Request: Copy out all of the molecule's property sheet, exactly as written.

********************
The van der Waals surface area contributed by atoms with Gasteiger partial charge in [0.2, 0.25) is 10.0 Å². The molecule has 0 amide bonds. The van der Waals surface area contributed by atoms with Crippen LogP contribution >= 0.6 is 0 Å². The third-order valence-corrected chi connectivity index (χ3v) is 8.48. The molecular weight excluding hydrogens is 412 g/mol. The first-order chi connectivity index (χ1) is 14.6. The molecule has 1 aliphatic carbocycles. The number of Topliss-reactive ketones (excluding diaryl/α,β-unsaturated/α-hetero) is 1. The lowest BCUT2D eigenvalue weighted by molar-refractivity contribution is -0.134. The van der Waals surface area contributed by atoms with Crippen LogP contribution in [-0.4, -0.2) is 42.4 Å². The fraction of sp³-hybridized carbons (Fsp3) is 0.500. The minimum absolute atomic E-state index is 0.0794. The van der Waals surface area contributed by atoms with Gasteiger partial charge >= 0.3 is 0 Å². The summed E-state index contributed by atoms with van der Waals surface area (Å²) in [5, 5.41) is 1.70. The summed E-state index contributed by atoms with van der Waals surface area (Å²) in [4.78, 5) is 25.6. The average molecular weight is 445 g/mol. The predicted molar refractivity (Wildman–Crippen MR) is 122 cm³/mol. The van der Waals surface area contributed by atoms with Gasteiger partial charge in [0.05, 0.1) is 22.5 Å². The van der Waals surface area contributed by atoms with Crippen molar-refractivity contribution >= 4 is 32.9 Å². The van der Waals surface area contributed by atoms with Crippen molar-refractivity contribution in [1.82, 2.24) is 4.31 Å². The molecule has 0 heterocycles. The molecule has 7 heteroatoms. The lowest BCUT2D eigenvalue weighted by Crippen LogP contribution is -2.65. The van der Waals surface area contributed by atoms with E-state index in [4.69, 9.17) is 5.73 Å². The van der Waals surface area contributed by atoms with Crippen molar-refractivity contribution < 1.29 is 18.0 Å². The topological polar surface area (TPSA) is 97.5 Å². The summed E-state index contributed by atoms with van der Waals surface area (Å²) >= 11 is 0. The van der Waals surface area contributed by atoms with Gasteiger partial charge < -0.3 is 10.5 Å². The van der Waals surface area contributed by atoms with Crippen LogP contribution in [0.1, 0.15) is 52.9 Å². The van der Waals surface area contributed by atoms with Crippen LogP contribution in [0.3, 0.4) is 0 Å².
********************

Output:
The van der Waals surface area contributed by atoms with Gasteiger partial charge in [0.2, 0.25) is 10.0 Å². The molecule has 0 amide bonds. The van der Waals surface area contributed by atoms with Crippen LogP contribution >= 0.6 is 0 Å². The third-order valence-corrected chi connectivity index (χ3v) is 8.48. The molecular weight excluding hydrogens is 412 g/mol. The first-order chi connectivity index (χ1) is 14.6. The molecule has 1 aliphatic carbocycles. The number of Topliss-reactive ketones (excluding diaryl/α,β-unsaturated/α-hetero) is 1. The lowest BCUT2D eigenvalue weighted by molar-refractivity contribution is -0.134. The van der Waals surface area contributed by atoms with Crippen LogP contribution in [-0.4, -0.2) is 42.4 Å². The fraction of sp³-hybridized carbons (Fsp3) is 0.500. The minimum absolute atomic E-state index is 0.0794. The van der Waals surface area contributed by atoms with Gasteiger partial charge >= 0.3 is 0 Å². The summed E-state index contributed by atoms with van der Waals surface area (Å²) in [5, 5.41) is 1.70. The summed E-state index contributed by atoms with van der Waals surface area (Å²) in [4.78, 5) is 25.6. The average molecular weight is 445 g/mol. The predicted molar refractivity (Wildman–Crippen MR) is 122 cm³/mol. The van der Waals surface area contributed by atoms with Gasteiger partial charge in [0.05, 0.1) is 22.5 Å². The van der Waals surface area contributed by atoms with Crippen molar-refractivity contribution >= 4 is 32.9 Å². The van der Waals surface area contributed by atoms with Crippen molar-refractivity contribution in [1.82, 2.24) is 4.31 Å². The molecule has 0 heterocycles. The molecule has 7 heteroatoms. The lowest BCUT2D eigenvalue weighted by Crippen LogP contribution is -2.65. The van der Waals surface area contributed by atoms with E-state index in [4.69, 9.17) is 5.73 Å². The van der Waals surface area contributed by atoms with Crippen molar-refractivity contribution < 1.29 is 18.0 Å². The topological polar surface area (TPSA) is 97.5 Å². The summed E-state index contributed by atoms with van der Waals surface area (Å²) >= 11 is 0. The van der Waals surface area contributed by atoms with Gasteiger partial charge < -0.3 is 10.5 Å². The van der Waals surface area contributed by atoms with Crippen LogP contribution in [0.1, 0.15) is 52.9 Å². The van der Waals surface area contributed by atoms with Crippen LogP contribution in [0.3, 0.4) is 0 Å².